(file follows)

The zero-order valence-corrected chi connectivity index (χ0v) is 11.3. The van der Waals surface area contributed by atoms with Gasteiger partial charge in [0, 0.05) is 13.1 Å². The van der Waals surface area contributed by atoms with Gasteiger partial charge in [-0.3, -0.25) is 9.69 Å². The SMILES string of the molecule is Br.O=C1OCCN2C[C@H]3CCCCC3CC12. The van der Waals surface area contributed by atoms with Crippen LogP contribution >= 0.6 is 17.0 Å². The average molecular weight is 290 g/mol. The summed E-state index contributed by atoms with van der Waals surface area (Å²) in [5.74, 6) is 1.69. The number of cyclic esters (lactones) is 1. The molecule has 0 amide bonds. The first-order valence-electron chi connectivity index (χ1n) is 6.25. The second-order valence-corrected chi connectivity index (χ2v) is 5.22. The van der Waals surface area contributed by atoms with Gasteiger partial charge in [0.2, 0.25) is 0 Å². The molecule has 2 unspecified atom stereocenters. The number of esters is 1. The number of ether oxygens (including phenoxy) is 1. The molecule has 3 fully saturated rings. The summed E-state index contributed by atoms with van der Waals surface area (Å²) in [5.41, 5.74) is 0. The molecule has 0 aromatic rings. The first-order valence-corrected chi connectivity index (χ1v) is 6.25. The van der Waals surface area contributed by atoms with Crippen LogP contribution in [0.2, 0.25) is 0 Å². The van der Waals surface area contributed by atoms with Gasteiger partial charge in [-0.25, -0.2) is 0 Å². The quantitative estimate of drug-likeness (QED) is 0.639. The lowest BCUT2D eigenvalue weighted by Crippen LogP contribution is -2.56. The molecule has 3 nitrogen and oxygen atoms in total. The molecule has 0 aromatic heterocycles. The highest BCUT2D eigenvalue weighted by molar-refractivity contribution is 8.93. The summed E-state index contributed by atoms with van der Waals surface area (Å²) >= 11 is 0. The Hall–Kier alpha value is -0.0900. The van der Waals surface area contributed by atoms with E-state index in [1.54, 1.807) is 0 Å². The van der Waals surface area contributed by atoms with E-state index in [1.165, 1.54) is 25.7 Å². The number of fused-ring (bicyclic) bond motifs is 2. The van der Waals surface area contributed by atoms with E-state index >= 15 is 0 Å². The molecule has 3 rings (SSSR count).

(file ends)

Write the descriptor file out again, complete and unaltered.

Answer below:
The zero-order valence-corrected chi connectivity index (χ0v) is 11.3. The van der Waals surface area contributed by atoms with Gasteiger partial charge in [0, 0.05) is 13.1 Å². The van der Waals surface area contributed by atoms with Gasteiger partial charge in [-0.3, -0.25) is 9.69 Å². The SMILES string of the molecule is Br.O=C1OCCN2C[C@H]3CCCCC3CC12. The van der Waals surface area contributed by atoms with Crippen LogP contribution >= 0.6 is 17.0 Å². The average molecular weight is 290 g/mol. The summed E-state index contributed by atoms with van der Waals surface area (Å²) in [5.74, 6) is 1.69. The number of cyclic esters (lactones) is 1. The molecule has 0 amide bonds. The first-order valence-electron chi connectivity index (χ1n) is 6.25. The second-order valence-corrected chi connectivity index (χ2v) is 5.22. The van der Waals surface area contributed by atoms with Gasteiger partial charge in [0.2, 0.25) is 0 Å². The molecule has 2 unspecified atom stereocenters. The number of esters is 1. The number of ether oxygens (including phenoxy) is 1. The molecule has 3 fully saturated rings. The summed E-state index contributed by atoms with van der Waals surface area (Å²) in [5.41, 5.74) is 0. The molecule has 0 aromatic rings. The first-order valence-corrected chi connectivity index (χ1v) is 6.25. The van der Waals surface area contributed by atoms with Crippen LogP contribution in [0.2, 0.25) is 0 Å². The van der Waals surface area contributed by atoms with Gasteiger partial charge in [-0.25, -0.2) is 0 Å². The quantitative estimate of drug-likeness (QED) is 0.639. The lowest BCUT2D eigenvalue weighted by Crippen LogP contribution is -2.56. The molecule has 3 nitrogen and oxygen atoms in total. The molecule has 0 aromatic heterocycles. The highest BCUT2D eigenvalue weighted by molar-refractivity contribution is 8.93. The summed E-state index contributed by atoms with van der Waals surface area (Å²) >= 11 is 0. The Hall–Kier alpha value is -0.0900. The van der Waals surface area contributed by atoms with E-state index in [1.54, 1.807) is 0 Å². The van der Waals surface area contributed by atoms with E-state index in [1.165, 1.54) is 25.7 Å². The number of fused-ring (bicyclic) bond motifs is 2. The van der Waals surface area contributed by atoms with E-state index >= 15 is 0 Å². The molecule has 3 rings (SSSR count).